Novel Coronavirus (2019-nCoV) Respiratory Infection in Wuhan City, China and Snohomish County

Posted Jan. 22, 2020. Past health advisories and alerts are archived for historical purposes and are not maintained or updated.

Background:

Washington State Department of Health (DOH) yesterday reported a confirmed infection of Novel Coronavirus (2019-nCoV) in a Snohomish County resident returning from Wuhan City, Hubei Province, China where an ongoing outbreak of 2019-nCoV is occurring. The man in his 30s is hospitalized in good condition as a precaution. His infection is not considered a threat to medical staff or the public.  

The Centers for Disease Control & Prevention (CDC) continues to closely monitor the outbreak of 2019-nCoV that began in December 2019. Since that time over 400 cases have been reported with at least 17 deaths. Today’s announcement of the Snohomish County case is the first in the United States. Other cases have been reported in Japan, South Korea, Thailand, Taiwan, and other cities in China; all associated with Wuhan City.  

Coronaviruses are a large family of viruses; some affect people, some affect animals, and some animal coronaviruses can evolve and infect people and then spread between people, such as has been seen with Middle Eastern Respiratory Syndrome. Chinese authorities report most patients in the Wuhan City outbreak have been epidemiologically linked to a large seafood and animal market, suggesting a possible zoonotic origin to the outbreak. However, a growing number of patients reportedly have not had exposure to animal markets, suggesting person-to-person spread is occurring.  

Action requested:

  • Be aware that 2019-nCoV has been confirmed in a traveler who recently returned to Snohomish County from Wuhan, China.
  • Obtain a detailed travel history for patients being evaluated with fever and symptoms of acute lower respiratory illness.
  • 2019-nCoV should be suspected in patients who present with:
    • fever AND symptoms of lower respiratory illness (e.g., cough, difficulty breathing) AND in the 14 days before symptom onset:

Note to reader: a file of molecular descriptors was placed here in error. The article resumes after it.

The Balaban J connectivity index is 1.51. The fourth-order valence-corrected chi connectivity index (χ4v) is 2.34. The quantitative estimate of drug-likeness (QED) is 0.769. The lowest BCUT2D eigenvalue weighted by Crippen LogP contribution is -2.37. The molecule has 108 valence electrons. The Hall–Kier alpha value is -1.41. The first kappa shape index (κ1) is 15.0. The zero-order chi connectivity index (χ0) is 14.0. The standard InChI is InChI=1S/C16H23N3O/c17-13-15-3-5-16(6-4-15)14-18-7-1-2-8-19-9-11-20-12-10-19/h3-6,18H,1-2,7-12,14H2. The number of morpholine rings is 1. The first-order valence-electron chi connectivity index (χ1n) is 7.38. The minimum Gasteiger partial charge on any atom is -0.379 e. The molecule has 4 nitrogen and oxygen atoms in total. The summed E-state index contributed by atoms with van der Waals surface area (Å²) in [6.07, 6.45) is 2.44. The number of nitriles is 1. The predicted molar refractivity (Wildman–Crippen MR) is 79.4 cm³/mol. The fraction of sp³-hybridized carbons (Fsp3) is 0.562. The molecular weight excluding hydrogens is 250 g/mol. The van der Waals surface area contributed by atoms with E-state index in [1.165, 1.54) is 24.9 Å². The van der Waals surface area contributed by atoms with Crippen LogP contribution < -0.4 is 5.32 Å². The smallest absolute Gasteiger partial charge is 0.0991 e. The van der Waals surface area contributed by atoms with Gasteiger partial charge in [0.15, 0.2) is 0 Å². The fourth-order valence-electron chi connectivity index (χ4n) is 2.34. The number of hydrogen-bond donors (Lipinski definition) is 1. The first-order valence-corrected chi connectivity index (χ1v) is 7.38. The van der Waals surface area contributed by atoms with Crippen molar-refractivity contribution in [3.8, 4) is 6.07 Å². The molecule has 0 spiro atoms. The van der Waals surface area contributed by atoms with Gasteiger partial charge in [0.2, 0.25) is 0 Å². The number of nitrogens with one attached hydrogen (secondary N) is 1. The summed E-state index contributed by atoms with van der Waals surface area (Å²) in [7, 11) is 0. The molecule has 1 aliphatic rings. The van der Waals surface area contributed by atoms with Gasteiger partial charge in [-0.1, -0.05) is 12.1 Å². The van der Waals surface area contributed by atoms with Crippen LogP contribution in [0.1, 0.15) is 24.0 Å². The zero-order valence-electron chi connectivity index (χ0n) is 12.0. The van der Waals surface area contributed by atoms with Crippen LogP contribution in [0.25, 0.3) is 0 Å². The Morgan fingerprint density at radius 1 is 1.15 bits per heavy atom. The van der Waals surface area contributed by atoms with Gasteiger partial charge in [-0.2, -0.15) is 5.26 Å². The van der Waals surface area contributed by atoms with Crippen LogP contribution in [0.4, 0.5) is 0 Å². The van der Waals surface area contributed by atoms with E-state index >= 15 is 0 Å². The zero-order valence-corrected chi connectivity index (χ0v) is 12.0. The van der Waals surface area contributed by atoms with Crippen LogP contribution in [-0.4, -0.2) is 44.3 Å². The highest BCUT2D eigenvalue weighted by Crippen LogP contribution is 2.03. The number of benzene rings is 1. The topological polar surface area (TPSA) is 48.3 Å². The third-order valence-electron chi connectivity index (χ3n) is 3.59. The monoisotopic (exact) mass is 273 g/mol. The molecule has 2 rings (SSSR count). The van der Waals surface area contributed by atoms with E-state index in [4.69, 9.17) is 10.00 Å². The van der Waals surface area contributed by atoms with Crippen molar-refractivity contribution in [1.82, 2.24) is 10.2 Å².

• have a history of travel from Wuhan City, China  --or--
      • had close contact with a person who is under investigation for 2019-nCoV while that person was ill.
    • fever OR symptoms of lower respiratory illness (e.g., cough, difficulty breathing) AND in the 14 days before symptom onset had close contact with an ill lab-confirmed 2019-nCoV patient.
  • Ask patients with suspected 2019-nCoV infection to wear a surgical mask as soon as they are identified and evaluate them in a private room with the door closed, ideally an airborne infection isolation room if available.
  • All healthcare personnel entering the room should use standard precautions, contact precautions, airborne precautions, and use eye protection (e.g., gown, gloves, N95 mask or PAPR, and face shield or goggles).
  • Immediately notify both infection control personnel at your healthcare facility and Spokane Regional Health District at 509-869-3133 in the event of a suspected case of 2019-nCoV.
  • Prepare to collect lower respiratory, upper respiratory and serum specimens. Stool and urine may also be collected. Specimens should be refrigerated. Public health will provide guidance and facilitation regarding specimen collection, storage, and shipping.

A number of countries, including the United States, are actively screening incoming travelers from Wuhan. Based on current information, the immediate health risk from 2019-nCoV to the general American public is deemed to be low at this time.

Additional Resources